Well the Church is the Mystical Body of Christ, and so there are higher order explanations to her essence than merely “being in communion with Rome”. However, as St. Leo said, _”the greater cities should undertake a fuller responsibility, through whom the care of the universal Church should converge towards Peter’s one seat, and nothing anywhere should be separated from its Head”_. I would also suggest that there is at least a good argument to be made that an enormous amount of data does show that Rome determined what was true doctrine, and thus the terms of ecclesial communion. This is what the Rome asked of the East through the Formula of Hormisdas (515-519) and which was received by the Patriarch of Constantinople alongside 200+ bishops in the Orient. That statement not only demanded that Rome should be followed in all things, but it offered a reason for that: the promise of Christ our God to blessed Peter that he would build His Church upon him, and that the gates of hell would never prevail against it. This is the very same line of thinking we see in St. Maximos, St. Theodore, St. Theodore Abbu Quara, St. Nikiphorus, St. Stephen of Dor, St. Sophronius of Jerusalem, and, ironically, the Council of C’ple 681.


_*Ultimately, this is why I think the Roman schism is epistemological. They have re-defined what the Church is. *_


What would Rome be asking the Orthodox to believe that is lacking in the Formula of Hormidas of the 6th century, over 4 centuries before the final break?


_*They ignore basic history (such as Egypt being independent), not intentionally as I am not accusing RCs of stupidity in this regard, but being unaware of the ramifications of these obvious ecclesiological truths in the early centuries. The idea Rome can say half the Church is wrong about the Filioque, which no council and no eastern local church consented to, and then go ahead and invade the lands of foreing Patriarchates and establish a parallel church with Latin Bishops where the norm, and not the exception, was that they would foist Latin “liturgical reforms” which were as RC scholars admit today western innovations that broke with earlier Roman practice is honestly unthinkable in the early centuries. How would this not be an obvious schism, on the part of Rome, if it were not ecclesiologically impossible, according to Rome’s epistemology, to even be in schism because the Church is after all being in communion with Rome?*_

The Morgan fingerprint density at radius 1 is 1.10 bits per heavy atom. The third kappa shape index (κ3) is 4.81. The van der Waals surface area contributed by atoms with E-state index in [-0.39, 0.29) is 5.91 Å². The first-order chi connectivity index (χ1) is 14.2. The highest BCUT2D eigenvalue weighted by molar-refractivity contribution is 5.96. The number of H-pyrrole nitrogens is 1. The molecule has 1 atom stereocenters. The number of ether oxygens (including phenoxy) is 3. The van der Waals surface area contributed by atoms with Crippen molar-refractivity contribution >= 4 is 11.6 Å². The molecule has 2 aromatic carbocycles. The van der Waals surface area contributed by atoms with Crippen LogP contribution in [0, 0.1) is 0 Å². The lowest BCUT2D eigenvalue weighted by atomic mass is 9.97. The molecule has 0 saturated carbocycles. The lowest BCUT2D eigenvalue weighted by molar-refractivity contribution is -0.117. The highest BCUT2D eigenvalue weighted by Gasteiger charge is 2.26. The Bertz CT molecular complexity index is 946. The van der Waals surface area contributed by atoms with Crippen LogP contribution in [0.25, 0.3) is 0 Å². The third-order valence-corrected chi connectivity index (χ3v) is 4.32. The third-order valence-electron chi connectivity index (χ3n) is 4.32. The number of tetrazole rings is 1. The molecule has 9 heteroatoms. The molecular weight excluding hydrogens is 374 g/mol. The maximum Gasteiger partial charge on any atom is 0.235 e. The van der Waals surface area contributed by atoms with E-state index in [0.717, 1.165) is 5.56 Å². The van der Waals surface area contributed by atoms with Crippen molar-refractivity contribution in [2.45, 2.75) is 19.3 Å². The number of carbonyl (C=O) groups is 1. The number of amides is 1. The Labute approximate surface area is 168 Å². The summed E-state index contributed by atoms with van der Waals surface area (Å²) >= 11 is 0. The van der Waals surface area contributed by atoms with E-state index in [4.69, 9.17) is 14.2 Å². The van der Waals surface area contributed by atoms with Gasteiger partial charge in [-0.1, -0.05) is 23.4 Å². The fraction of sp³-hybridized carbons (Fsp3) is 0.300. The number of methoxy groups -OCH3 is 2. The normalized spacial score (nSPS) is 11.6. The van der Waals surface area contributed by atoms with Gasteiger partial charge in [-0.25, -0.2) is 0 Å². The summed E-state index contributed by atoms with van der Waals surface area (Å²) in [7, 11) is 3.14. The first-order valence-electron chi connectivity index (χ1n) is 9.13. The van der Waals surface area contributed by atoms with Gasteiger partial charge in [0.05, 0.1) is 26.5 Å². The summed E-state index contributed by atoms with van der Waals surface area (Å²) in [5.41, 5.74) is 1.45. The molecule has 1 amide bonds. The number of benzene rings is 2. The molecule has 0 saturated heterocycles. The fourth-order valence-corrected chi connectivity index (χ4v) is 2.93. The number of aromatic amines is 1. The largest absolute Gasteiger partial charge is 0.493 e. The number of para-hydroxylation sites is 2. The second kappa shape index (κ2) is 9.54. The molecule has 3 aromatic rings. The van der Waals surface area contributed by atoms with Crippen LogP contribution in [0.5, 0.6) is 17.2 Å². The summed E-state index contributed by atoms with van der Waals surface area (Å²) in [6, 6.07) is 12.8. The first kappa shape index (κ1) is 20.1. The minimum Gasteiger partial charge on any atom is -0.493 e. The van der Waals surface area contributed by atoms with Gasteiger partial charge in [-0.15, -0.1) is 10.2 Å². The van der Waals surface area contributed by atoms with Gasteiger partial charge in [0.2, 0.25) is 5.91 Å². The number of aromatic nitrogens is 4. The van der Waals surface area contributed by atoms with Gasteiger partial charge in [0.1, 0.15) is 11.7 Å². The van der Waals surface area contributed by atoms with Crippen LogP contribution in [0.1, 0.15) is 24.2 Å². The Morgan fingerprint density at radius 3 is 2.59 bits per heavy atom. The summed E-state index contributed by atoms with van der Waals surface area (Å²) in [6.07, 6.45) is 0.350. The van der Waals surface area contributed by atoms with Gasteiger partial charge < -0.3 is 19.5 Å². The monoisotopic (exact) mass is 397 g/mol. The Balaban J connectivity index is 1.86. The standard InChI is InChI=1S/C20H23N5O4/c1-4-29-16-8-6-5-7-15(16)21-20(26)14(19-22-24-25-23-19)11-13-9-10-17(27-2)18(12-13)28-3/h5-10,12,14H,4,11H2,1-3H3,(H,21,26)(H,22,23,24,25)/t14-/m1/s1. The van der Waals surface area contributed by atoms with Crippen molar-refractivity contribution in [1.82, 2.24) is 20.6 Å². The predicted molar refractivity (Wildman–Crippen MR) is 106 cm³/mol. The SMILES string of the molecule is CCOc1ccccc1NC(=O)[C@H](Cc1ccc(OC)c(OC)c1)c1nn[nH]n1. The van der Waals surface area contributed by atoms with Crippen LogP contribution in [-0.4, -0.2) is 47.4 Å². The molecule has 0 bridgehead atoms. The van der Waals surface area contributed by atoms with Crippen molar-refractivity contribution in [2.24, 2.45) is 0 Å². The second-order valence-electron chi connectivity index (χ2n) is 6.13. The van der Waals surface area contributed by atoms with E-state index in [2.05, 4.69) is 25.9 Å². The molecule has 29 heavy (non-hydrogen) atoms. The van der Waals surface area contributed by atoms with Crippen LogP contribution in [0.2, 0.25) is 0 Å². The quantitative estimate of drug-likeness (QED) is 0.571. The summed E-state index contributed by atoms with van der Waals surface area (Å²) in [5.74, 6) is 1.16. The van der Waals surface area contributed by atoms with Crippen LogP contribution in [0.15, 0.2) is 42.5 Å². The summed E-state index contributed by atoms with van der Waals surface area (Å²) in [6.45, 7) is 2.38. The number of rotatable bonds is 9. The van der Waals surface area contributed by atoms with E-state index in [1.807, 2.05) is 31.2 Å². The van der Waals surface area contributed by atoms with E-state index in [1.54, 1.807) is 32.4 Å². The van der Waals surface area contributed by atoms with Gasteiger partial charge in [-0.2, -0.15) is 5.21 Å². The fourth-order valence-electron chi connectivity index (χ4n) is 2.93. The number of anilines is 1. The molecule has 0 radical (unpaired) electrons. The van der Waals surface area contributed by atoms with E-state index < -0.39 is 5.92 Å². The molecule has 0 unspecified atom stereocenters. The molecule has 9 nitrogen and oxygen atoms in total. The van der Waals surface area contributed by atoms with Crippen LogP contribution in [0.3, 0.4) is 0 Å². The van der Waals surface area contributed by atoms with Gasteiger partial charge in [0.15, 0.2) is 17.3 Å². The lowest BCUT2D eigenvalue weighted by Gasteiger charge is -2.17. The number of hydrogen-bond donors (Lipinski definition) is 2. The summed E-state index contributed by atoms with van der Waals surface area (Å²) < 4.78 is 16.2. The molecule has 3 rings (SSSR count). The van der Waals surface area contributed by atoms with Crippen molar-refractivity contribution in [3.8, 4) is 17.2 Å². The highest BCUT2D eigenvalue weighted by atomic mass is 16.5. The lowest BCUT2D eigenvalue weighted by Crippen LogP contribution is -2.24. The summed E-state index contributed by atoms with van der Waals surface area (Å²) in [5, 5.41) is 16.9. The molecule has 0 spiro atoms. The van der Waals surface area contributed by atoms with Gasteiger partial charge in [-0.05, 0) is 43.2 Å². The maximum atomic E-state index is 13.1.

I, too, am annoyed by some of the decisions of our Popes. Certainly, I’m not happy about the East/West divide. But realize that Rome had bee making these claims from very early on. They were the leaders of Christendom. The demand of Papal absolutism (in a sense) was required for communion. We see this with the writing of St. Leo’s Tomos. In between Ephesus 449 and Chalcedon 451 (and before the latter was even a plan of action), the Pope required Pope Theodosius II/Marcian to have Eastern bishops sign off on the Tome as a condition for communion with the Papal See. The Popes asked for nothing less during the Council of Chalcedon and the healing of the Acacian schism. Mind you, it was during the healing of the Acacian schism that Justinian I applied violent force to ensure the Monophysite of Egypt and Syria would comply with St. Leo’s Tome, and the Church of Alexandria had a “parallel” jurisdiction. No fond memories.